specwood is offline  
Old 08-27-2006, 07:59 AM   #15
Pro
 
theworx's Avatar
 
Trade: Carpenter by trade, lead man for commercial GC...
Join Date: Dec 2005
Location: Winnipeg, Manitoba
Posts: 938
Rewards Points: 500

Re: Side Work


Md and Spec, you are both making good points but on different scenarios. Md is talking about his guys doing work unrelated to his company and not for his clients. Spec, you're talking about your employees doing extra work for your clients using your company truck, uniform and tools. They are different cases and you are both right in what you have said. There is no point in arguing over different situations.

I'm in total agreement that if your company was hired to do a job and one of your employees does some extra work for the client at that job site (on the side) that this is totally wrong (anything pertaining to that job should be run through the company). I also agree that a talented employee has the right to do side work in his spare time for customers unrelated to his employer, in his spare time to make a few extra bucks... And that should not cause any problem for his employer because the work has nothing to do with the company. If he screws up it's on his shoulders not yours...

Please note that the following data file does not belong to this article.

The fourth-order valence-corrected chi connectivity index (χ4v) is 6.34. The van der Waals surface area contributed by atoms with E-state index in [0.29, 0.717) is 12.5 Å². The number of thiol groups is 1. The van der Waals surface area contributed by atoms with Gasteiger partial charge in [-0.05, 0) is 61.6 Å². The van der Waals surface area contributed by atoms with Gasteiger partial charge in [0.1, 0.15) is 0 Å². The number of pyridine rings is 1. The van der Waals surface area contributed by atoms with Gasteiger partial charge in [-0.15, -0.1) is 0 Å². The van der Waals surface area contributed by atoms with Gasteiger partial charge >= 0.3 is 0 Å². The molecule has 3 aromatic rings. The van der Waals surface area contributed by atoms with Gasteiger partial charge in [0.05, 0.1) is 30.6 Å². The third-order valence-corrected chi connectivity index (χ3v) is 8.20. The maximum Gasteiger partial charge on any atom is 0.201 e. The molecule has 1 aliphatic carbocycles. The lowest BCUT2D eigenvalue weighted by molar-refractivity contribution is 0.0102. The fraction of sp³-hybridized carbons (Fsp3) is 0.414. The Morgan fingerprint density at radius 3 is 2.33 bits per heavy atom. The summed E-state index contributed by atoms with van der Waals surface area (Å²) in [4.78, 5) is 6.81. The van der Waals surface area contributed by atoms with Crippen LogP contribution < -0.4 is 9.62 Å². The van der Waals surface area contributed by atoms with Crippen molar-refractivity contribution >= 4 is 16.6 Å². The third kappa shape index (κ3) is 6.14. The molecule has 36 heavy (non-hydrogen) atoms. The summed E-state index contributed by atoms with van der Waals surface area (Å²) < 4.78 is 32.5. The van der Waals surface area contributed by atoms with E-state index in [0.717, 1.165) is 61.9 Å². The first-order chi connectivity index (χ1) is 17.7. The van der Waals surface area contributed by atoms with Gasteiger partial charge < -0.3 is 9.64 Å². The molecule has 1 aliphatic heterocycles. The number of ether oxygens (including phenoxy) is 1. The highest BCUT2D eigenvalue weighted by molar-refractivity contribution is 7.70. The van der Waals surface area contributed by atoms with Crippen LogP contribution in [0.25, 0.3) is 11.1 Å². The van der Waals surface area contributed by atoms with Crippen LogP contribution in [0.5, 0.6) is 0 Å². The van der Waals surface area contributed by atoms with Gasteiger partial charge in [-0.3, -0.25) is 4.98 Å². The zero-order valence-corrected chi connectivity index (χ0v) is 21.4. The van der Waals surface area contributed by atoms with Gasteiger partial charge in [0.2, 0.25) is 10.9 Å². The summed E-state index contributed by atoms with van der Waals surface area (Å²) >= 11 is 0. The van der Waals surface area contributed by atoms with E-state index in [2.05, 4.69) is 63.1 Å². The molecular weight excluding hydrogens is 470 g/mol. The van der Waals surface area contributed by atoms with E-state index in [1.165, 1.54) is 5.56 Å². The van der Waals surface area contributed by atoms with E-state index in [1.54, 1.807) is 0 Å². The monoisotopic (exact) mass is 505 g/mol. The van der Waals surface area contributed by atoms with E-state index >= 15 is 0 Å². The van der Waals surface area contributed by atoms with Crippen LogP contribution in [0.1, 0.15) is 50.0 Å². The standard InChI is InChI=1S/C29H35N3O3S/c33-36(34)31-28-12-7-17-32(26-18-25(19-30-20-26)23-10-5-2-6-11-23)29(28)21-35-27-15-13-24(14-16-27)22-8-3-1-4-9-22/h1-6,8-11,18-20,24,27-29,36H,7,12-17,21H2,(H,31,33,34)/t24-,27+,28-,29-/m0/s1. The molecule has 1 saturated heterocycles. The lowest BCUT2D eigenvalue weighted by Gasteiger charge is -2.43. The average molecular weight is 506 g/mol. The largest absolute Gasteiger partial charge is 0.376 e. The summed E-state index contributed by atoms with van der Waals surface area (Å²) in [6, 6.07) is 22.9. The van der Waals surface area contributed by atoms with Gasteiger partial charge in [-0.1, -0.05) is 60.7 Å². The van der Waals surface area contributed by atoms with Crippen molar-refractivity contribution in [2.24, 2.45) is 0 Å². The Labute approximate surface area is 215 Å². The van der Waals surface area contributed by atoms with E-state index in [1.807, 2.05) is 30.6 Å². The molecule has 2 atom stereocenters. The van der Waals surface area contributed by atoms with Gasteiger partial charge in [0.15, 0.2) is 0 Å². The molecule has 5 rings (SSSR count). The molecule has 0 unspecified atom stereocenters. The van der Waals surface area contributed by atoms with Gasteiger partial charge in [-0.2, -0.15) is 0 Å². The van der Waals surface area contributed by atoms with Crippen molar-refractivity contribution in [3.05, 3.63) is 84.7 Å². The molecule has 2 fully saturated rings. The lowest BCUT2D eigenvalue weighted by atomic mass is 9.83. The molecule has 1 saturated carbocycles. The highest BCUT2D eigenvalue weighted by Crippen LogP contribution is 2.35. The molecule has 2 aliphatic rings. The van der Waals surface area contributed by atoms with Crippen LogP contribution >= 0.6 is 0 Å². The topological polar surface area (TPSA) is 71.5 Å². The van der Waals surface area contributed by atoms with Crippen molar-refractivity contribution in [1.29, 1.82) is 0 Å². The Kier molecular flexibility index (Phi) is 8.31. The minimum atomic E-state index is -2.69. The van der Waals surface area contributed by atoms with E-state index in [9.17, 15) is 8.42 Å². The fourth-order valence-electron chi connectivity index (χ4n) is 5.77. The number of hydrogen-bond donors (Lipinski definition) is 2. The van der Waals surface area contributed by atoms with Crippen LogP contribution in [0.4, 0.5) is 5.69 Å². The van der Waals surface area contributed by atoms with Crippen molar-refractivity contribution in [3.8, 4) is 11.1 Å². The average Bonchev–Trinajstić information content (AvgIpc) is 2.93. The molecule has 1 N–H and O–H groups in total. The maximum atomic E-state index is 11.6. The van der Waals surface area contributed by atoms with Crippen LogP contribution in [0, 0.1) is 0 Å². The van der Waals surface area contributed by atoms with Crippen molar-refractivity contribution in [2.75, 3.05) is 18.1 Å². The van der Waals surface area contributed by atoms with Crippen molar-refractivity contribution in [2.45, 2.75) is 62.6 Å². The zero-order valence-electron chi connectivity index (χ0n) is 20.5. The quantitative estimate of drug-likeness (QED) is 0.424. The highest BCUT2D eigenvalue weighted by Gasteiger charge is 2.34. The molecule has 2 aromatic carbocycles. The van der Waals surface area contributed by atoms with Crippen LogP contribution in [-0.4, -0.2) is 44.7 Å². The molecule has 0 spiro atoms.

I personally am an employee for a commercial GC (we build and remodel offices and retail outlets). I do a lot of side work as well. Many of our commercial clients have called me personally to do some work on their homes and I do. Patching, painting, etc... My boss has gotten a little annoyed because I met these people on his job site but I'm working in a residential home for Joe Blow (an accountant at the Manitoba Telephone System). MTS is my bosses client, not Joe Blow not to mention it's residential (my boss does commercial work). I also get lot's of calls personally for commercial work and allways pass it along to my boss to be run through the company. So we both know it works both ways (I get leads for side jobs by working for him and he get's leads for commercial work from me doing side jobs).